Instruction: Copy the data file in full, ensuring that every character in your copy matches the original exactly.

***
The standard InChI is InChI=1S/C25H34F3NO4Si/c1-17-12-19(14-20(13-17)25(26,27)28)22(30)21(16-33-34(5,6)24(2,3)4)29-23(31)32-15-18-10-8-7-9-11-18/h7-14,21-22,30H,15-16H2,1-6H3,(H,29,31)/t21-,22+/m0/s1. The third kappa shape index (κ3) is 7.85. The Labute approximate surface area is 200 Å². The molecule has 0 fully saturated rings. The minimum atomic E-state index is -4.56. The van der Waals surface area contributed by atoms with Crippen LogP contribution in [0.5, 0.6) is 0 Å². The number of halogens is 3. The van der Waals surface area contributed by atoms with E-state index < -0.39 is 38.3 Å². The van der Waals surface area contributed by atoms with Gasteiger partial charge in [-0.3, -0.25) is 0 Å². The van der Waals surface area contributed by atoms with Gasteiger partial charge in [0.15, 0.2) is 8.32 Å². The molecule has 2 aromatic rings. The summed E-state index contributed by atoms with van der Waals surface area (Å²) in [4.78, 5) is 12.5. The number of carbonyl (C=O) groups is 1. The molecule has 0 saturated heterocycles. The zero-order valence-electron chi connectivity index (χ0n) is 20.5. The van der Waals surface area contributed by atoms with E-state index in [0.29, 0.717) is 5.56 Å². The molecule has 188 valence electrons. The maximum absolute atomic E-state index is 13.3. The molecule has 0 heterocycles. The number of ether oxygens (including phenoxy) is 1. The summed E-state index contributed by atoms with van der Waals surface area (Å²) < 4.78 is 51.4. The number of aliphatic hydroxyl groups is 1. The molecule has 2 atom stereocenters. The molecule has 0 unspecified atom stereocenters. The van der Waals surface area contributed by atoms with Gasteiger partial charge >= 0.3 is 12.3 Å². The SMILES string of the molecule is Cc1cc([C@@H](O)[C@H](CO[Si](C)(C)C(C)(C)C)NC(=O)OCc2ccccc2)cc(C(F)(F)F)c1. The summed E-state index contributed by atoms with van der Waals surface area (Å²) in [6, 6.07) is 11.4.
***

The standard InChI is InChI=1S/C25H34F3NO4Si/c1-17-12-19(14-20(13-17)25(26,27)28)22(30)21(16-33-34(5,6)24(2,3)4)29-23(31)32-15-18-10-8-7-9-11-18/h7-14,21-22,30H,15-16H2,1-6H3,(H,29,31)/t21-,22+/m0/s1. The third kappa shape index (κ3) is 7.85. The Labute approximate surface area is 200 Å². The molecule has 0 fully saturated rings. The minimum atomic E-state index is -4.56. The van der Waals surface area contributed by atoms with Crippen LogP contribution in [0.5, 0.6) is 0 Å². The number of halogens is 3. The van der Waals surface area contributed by atoms with E-state index < -0.39 is 38.3 Å². The van der Waals surface area contributed by atoms with Gasteiger partial charge in [-0.3, -0.25) is 0 Å². The van der Waals surface area contributed by atoms with Gasteiger partial charge in [0.15, 0.2) is 8.32 Å². The molecule has 2 aromatic rings. The summed E-state index contributed by atoms with van der Waals surface area (Å²) in [4.78, 5) is 12.5. The number of carbonyl (C=O) groups is 1. The molecule has 0 saturated heterocycles. The zero-order valence-electron chi connectivity index (χ0n) is 20.5. The van der Waals surface area contributed by atoms with E-state index in [0.29, 0.717) is 5.56 Å². The molecule has 188 valence electrons. The maximum absolute atomic E-state index is 13.3. The molecule has 0 heterocycles. The number of ether oxygens (including phenoxy) is 1. The summed E-state index contributed by atoms with van der Waals surface area (Å²) < 4.78 is 51.4. The number of aliphatic hydroxyl groups is 1. The molecule has 2 atom stereocenters. The molecule has 0 unspecified atom stereocenters. The van der Waals surface area contributed by atoms with Gasteiger partial charge >= 0.3 is 12.3 Å². The SMILES string of the molecule is Cc1cc([C@@H](O)[C@H](CO[Si](C)(C)C(C)(C)C)NC(=O)OCc2ccccc2)cc(C(F)(F)F)c1. The summed E-state index contributed by atoms with van der Waals surface area (Å²) in [6, 6.07) is 11.4.